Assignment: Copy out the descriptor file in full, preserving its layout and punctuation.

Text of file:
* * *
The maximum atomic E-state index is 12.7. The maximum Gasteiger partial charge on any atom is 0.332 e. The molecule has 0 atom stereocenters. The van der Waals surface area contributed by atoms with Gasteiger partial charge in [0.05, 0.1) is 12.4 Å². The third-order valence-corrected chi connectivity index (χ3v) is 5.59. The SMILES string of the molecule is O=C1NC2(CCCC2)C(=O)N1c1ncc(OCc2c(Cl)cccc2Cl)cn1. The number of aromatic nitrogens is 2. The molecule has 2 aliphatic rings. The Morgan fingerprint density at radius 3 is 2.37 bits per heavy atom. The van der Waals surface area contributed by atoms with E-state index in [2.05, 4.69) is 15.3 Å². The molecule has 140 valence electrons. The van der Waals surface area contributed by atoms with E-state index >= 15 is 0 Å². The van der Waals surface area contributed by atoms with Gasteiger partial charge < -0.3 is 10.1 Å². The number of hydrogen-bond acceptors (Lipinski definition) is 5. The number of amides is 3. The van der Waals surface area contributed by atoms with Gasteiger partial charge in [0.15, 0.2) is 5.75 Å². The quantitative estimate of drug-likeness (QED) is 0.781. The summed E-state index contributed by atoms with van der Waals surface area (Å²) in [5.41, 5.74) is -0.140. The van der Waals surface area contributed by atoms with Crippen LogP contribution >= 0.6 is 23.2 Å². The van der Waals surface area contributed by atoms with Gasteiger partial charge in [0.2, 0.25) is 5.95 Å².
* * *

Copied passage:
The maximum atomic E-state index is 12.7. The maximum Gasteiger partial charge on any atom is 0.332 e. The molecule has 0 atom stereocenters. The van der Waals surface area contributed by atoms with Gasteiger partial charge in [0.05, 0.1) is 12.4 Å². The third-order valence-corrected chi connectivity index (χ3v) is 5.59. The SMILES string of the molecule is O=C1NC2(CCCC2)C(=O)N1c1ncc(OCc2c(Cl)cccc2Cl)cn1. The number of aromatic nitrogens is 2. The molecule has 2 aliphatic rings. The Morgan fingerprint density at radius 3 is 2.37 bits per heavy atom. The van der Waals surface area contributed by atoms with E-state index in [2.05, 4.69) is 15.3 Å². The molecule has 140 valence electrons. The van der Waals surface area contributed by atoms with E-state index >= 15 is 0 Å². The van der Waals surface area contributed by atoms with Gasteiger partial charge < -0.3 is 10.1 Å². The number of hydrogen-bond acceptors (Lipinski definition) is 5. The number of amides is 3. The van der Waals surface area contributed by atoms with Gasteiger partial charge in [0.15, 0.2) is 5.75 Å². The quantitative estimate of drug-likeness (QED) is 0.781. The summed E-state index contributed by atoms with van der Waals surface area (Å²) in [5.41, 5.74) is -0.140. The van der Waals surface area contributed by atoms with Crippen LogP contribution >= 0.6 is 23.2 Å². The van der Waals surface area contributed by atoms with Gasteiger partial charge in [0.2, 0.25) is 5.95 Å².